As the year begins, India, whose 70% the population even today depends on agriculture, is all set to celebrate differently harvest festivals across the nation.
Here is a list of 17 popular or lesser-known harvest festivals that are celebrated across the country.
Lohri: A very popular harvest festival celebrated the North Indian region amongst the Punjabi communities, showcases traditional dance and songs. As this festival comes in the winter-most time of the year, people gather around the bonfire, sing together and offer grains, corn, and nuts to respect and appreciate the grand harvest of sugarcane crops. Date: 13th January 2020.
Pongal: Celebrated with another name as Makar Sankranti in Southern parts of India, this is a thanksgiving celebration where people offer their deep gratitude to Mother Nature for the produce of the year. Celebrated for 4 days, this is the most popular festivals of Tamil Nadu. Date: 15th January to 18th January 2020
Gudi Padwa: Following the festive spree in the month of January, this is a very the important harvest festival of Maharashtra, which comes in the month of March. Making rangoli designs at the entrance of their homes and decorate it with flowers and a handmade doll, people in the state welcome New Year. Date: March 25, 2020.
Ugadi: Celebrated as regional New Year for people of Andhra Pradesh and Karnataka, Ugadi is considered auspicious to start new work and ventures. On the day, local people take an oil bath, wear traditional clothes, decorate homes with earthen lamps and rangoli, and perform Ugadi puja at home. Date: 25th March 2020.
Baisakhi: Celebrated in North India, people of Punjab and Haryana celebrate Baisakhi festival or Vaisakhi by thanking God for the good harvest. Wearing their best colourful dresses, people sing the happiest songs, and dance to the melodious beats of Dhol. Date: 13th April 2020.
Vishu: It is a festival in which Lord Vishnu or Lord Krishna is worshipped. To celebrate the festival, people of Kerela and Karnataka hosts massive family lunch, evening prayers, and fireworks. Women of the house make Vishukkani—varieties of traditional cuisine to offer to Gods—, with rice, golden lemon, golden cucumber, jackfruit, yellow konna flowers, and betel leaves. Date: 14th April 2020.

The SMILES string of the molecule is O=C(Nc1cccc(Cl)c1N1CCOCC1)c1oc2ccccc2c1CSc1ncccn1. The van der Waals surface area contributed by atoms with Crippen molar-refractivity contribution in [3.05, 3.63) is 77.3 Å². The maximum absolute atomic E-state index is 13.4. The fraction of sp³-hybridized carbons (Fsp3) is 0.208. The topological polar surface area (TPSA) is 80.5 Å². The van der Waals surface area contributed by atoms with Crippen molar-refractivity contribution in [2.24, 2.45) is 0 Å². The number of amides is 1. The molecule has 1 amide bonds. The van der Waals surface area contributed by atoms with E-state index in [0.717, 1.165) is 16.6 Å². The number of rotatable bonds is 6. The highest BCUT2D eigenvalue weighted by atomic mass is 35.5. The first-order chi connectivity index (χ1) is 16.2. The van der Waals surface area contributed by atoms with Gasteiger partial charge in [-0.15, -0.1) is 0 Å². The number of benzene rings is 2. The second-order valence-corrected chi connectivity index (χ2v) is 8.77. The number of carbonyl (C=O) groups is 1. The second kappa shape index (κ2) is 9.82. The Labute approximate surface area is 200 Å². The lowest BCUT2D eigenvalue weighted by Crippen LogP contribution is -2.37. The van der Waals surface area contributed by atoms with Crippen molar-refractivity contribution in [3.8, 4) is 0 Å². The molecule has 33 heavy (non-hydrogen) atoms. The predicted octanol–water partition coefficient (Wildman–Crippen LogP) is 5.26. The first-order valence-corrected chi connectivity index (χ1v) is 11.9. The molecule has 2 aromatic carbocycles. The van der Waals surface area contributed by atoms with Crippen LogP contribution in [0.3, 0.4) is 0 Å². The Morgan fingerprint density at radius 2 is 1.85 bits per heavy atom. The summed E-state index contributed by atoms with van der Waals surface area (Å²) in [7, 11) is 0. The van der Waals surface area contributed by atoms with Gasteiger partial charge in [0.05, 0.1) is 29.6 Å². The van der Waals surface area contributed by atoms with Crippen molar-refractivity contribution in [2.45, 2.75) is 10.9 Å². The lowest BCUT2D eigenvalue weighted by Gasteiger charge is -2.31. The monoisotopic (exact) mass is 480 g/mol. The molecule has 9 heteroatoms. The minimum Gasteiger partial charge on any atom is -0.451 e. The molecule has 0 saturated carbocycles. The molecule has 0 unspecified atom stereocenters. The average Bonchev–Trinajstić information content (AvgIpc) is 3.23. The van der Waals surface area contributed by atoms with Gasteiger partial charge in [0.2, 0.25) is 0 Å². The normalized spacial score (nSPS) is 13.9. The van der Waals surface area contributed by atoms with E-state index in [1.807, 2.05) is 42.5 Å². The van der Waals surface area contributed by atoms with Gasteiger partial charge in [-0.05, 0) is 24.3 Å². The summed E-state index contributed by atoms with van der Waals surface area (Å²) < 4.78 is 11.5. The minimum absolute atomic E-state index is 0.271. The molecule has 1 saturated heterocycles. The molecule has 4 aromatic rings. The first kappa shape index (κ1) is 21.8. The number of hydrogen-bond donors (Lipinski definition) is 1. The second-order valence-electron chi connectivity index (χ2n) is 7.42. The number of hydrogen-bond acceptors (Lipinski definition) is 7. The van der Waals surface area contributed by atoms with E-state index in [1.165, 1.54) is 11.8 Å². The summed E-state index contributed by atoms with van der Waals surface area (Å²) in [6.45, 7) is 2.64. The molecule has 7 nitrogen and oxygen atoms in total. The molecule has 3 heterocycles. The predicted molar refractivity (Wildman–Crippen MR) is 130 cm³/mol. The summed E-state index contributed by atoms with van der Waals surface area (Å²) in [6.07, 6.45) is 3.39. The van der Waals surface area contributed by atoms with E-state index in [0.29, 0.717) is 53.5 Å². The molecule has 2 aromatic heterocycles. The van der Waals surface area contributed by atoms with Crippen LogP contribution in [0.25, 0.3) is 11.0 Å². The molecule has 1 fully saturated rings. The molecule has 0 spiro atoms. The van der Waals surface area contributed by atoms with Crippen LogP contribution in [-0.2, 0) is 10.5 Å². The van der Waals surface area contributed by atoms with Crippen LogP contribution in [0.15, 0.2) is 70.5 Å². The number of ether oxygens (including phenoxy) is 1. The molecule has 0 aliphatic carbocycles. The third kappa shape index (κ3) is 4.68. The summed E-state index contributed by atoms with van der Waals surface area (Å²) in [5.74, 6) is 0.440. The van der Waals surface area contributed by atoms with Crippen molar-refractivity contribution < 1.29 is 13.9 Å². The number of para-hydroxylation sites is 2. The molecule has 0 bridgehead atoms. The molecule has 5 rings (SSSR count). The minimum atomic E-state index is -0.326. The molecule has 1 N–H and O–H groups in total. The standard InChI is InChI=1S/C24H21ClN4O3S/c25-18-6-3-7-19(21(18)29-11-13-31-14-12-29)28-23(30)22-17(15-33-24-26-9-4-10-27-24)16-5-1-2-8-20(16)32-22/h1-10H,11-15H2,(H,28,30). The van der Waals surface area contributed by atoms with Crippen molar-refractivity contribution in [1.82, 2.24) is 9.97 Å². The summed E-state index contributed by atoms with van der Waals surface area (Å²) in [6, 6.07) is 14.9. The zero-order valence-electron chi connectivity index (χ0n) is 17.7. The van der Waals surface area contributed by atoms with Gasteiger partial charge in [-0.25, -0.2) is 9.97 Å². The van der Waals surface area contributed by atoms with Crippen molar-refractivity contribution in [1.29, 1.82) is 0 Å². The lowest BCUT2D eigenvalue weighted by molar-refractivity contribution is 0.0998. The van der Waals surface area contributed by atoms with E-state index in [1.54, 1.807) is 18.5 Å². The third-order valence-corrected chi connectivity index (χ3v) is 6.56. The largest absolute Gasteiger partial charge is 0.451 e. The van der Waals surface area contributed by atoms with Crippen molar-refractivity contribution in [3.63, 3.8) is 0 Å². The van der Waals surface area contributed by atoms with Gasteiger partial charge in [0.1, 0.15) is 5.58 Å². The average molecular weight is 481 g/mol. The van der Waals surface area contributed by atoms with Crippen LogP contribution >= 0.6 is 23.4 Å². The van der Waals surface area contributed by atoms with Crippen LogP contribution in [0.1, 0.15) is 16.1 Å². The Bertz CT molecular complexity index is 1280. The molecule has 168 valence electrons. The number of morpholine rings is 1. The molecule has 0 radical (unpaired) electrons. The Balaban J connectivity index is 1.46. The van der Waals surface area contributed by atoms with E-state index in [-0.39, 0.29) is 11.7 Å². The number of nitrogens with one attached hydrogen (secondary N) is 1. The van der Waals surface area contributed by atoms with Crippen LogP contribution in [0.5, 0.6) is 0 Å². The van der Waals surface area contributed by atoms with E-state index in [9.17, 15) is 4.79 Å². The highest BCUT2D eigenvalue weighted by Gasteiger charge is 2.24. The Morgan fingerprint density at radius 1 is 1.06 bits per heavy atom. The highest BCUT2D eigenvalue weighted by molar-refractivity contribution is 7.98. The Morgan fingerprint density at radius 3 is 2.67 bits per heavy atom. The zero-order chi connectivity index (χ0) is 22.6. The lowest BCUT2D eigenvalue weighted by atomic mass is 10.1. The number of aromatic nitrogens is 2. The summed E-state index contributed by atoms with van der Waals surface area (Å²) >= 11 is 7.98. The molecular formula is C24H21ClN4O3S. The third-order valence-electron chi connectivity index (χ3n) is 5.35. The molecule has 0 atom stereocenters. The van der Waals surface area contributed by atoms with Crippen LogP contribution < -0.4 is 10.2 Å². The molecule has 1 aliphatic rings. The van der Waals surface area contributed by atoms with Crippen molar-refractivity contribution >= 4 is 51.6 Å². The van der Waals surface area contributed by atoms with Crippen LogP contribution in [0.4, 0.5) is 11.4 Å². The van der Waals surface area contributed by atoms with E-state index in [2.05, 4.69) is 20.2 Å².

Dree Festival: The festival is among the most famous festivals in Arunachal Pradesh as it marks an important time of the year for the Apatani tribe – the harvest season. The festival is celebrated with utmost joy by people from all walks of life who dress up in traditional clothes. The entire ritual is carried out to pray before the four Gods – Tamu, Harniang, Metii, and Danyi – so that the Apatanis can be blessed with a bountiful harvest season. Date: 5th July 2020
Onam: A legendary harvest festival of Kerala, which is celebrated with great enthusiasm in different parts of the state. Celebrated for 10 days with the arrival of Mahabali, Malayalee people decorate their house entrance with floral rangoli, wear new traditional clothes, women cook delicious food, and celebrate with traditional music and dance. Date: 22nd August to 2nd September 2020.
Nuakhai: An age-old harvest celebration in Odisha is made with two words – ‘Nua’ meaning new and ‘Khai’ meaning food. The festival is also known as Nuakhai Parab or Nuakhai Bhetghat. Date: 23rd August 2020.
Agera: Celebrated on the first Sunday of October in the regions of Mumbai, Thane, Raigad, and Vasai, Agera marks the harvest season of Maharashtra when Catholic locals thank “thank God for the abundance of blessings received”. It is also sometimes called the ‘Thanksgiving Sunday and is characterised by a lively procession to the nearest paddy field where a priest blesses the farm and plucks a few sheaves. Date: 4th October 2020.
Wangala Festival: 100 drums played by Garo tribes of northeast India, this is one of the popular harvest festivals of India marking the onset of winter. During this festival, Sun God is worshiped with immense devotion and zeal. Women wear their traditional colourful clothes and dance during this harvesting festival while men rhythmically drum their fingers on the traditional drum pads. Date: second week of November
Ka Pomblang Nongkrem: Worshipping Goddess Ka Blei Synshar and celebrate the plentiful harvest with vigour and excitement, this festival brings utmost joy and happiness to the community. The celebration comprises of animal sacrifice and Nongkrem dance with a sword in one hand and yak hair whisk on the other. Date: 2nd or 3rd week of November.
Nabanna: This is a harvest festival of the Bengal, which is celebrated in the Bengali month of Agrohyon. At this time, the new rice is harvested, and farmers offer the first harvest to Goddess Lakshmi as a thanksgiving offering. Date: Not announced.
Ladakh Harvest Festival: Ladakh Harvest Festival has gained immense popularity and fame all over the world. Ladakh looks bright, beautiful, and absolutely stunning with the commencement of this harvest festival. Monasteries and stupas are decorated and pilgrimages to Thangka of Kyabje Gombo are mandatory things as a part of this celebration. Archery along with old social & cultural ceremonies and art & handicrafts are the other features of the event. Ladakh festivals lure travelers from across the world with their exclusive experiences. Date: Yet to be announced.
Hareli: One of the major harvest festival of tribal Chhattisgarh state, celebrate during the holy month of Sawan or in the month of monsoon (July-August). During the Hareli festival of Chhattisgarh tribes worshipping farm equipment, cows and pray for good crops along with many social and cultural events.
This is a list of harvest festivals celebrated across the country throughout the year. Following this, many post-harvest festivals are also celebrated.